Since the moment I realized that this would be the year I would thru-hike the Appalachian Trail, that it must be the year, I have had zero doubts or second guesses. The down side to this dead determination is that now comes the hard part: the waiting. Finding myself in upstate New York at the moment where the temperatures have already dipped below zero some nights, hiking can be a rough pastime, but I’m chomping at the bit to start getting into better shape and begin building my equipment list with a bunch of test hikes.
I intended on spending part of today with my trusty postal scale weighing in all of my current equipment so I could begin to get a sense of what was Appalachian ultralight-worthy and what would have to be replaced. Saturday morning plans changed, however, when I awoke and found it was 37º, a temp I decided was akin to a heat wave in my current latitude. I put on a pot of coffee and quickly began hatching a plan to hike to the top of nearby Moss Island in time to see the sun rise. It was 6:15; I had less than 90 minutes.
While hikers will endlessly argue over the importance of various pieces of equipment, no one will deny how essential the right footwear is on a hike as long as the AT. Unfortunately, I accidentally left behind my Vasque Bitterroots* on a trip to the Berkshires last year and my $20 hiking sneakers from Walmart were looking pretty rough. Still, I would not be deterred. I dug out an old pair of silk sock liners and wool socks and I was almost ready to go.
To make my first practice run as fruitful as possible, I also filled a standard backpack with all of the heaviest hardcover books I could find. After all, you’re not really preparing yourself for anything if the heaviest item you’re carrying is an iPhone. My final pack weight after I threw in some of the things I might actually need – like water, insulin, juice, and trail mix – came to 23.4 pounds. This was rather satisfying considering my ambitious goal pack weight for the AT is 25 to 30 pounds, and my laptop knapsack didn’t have the added support of a belt like a frame pack which helps your waist carry the brunt of the weight.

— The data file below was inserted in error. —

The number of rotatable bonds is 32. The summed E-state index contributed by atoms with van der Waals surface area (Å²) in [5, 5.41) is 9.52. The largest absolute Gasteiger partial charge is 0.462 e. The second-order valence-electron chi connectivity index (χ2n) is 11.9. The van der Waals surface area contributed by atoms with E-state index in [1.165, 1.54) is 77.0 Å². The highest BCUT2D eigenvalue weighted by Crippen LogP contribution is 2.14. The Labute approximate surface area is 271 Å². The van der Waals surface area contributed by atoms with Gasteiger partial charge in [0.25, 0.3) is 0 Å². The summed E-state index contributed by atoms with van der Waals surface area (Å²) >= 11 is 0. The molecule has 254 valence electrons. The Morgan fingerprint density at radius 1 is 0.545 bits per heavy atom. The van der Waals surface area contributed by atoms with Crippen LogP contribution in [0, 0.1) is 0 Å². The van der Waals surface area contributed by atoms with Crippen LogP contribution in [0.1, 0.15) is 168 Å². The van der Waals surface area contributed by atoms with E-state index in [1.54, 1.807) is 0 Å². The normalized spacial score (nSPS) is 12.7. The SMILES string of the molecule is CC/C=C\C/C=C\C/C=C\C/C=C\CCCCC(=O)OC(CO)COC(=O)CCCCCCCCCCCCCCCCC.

My last decision came down to appropriate dress for the weather, and my belief that the work of the hiking would keep me warm in just a pair of flannel lined jeans, a thermal, and a sweater was confirmed as I strolled down the road in the direction of Lock 17 of the Erie Canal. I began my short trek through town listening to music, but quickly turned it off preferring the peaceful silence of early morning. In no time I found myself on the Benton’s Landing Walkway approaching Moss Island.
So far, so good. My shins were feeling the weight a bit, but overall I felt like I was on a leisurely morning stroll. Just before reaching the jumble of pathways up to the top of the island, I lifted my feet one at a time to check the tread on my shredded sneakers, shuddered, and began my ascent. I felt the weight a bit more now that I was climbing, and I was a bit more cautious than normal as I hopped from rock to rock, avoiding the snow as much as possible, but overall it was an easy climb.
When I reached the top I used the compass on my iPhone to double-check the direction from which the sun should be rising, but I was out of luck. As per usual, it was a gloomy, cloudy day in the Mohawk Valley and there was no sun to be seen, even after waiting almost a half hour past sunrise.
My descent was definitely a bit trickier than my way up, I used much more caution as I slid down the series of rocks that cover the island, and at one point I walked straight into a puddle deep enough to instantly soak both of my feet, but eventually I emerged back at the base. I will say this: there is a good reason why hikers wear wool socks. By the time I was headed back down the pathway back towards town, my feet felt as dry as when I began.
About halfway back to the Benton’s Landing entrance I was startled by a loud “Good morning!” I searched my view carefully, and eventually saw the couple walking on the other side of the Canal walking in the opposite direction on the Erie Canalway Trail. I instantly appreciated that I had opted to go without the earbuds as I waved back and let out as loud a “Good Morning!” as one who momentarily thought the entire world was his could muster.
Prep Hike 1
Pack Weight: 23.4 lbs (Dumb weight, not real equipment weight)
Blood Sugar: 50% reduction in fast-acting insulin, no hyperglycemia, great numbers after hike.
Next Steps: Break out that postal scale and weigh in my current equipment, including my external frame pack, a lightly used Jansport, and see how heavy my pack would be if I started the AT thru-hike tomorrow. And of course, BUY SOME HIKING BOOTS!
* After a quick email to an extremely friendly customer service rep at Vasque, I learned that my poor lost Bitterroots have since gone through two generations, and now the closest model are the St. Elias GTX’s. I was also interested in the live stream of photos from Vasque hikers around the world, and she provided information on how to connect with them to share my adventures.
Update 1/10/2016: I have checked out the Vasque website a bit more and found they have a Thru-Hike Syndicate of AT and PCT thru-hikers. They’re still on 2015, but what I love is that they have a map showing hiker progress. Depending on signal availability, I’m hoping to have a live GPS map featured on this web site, but I’ll get into that more in Trail Tech.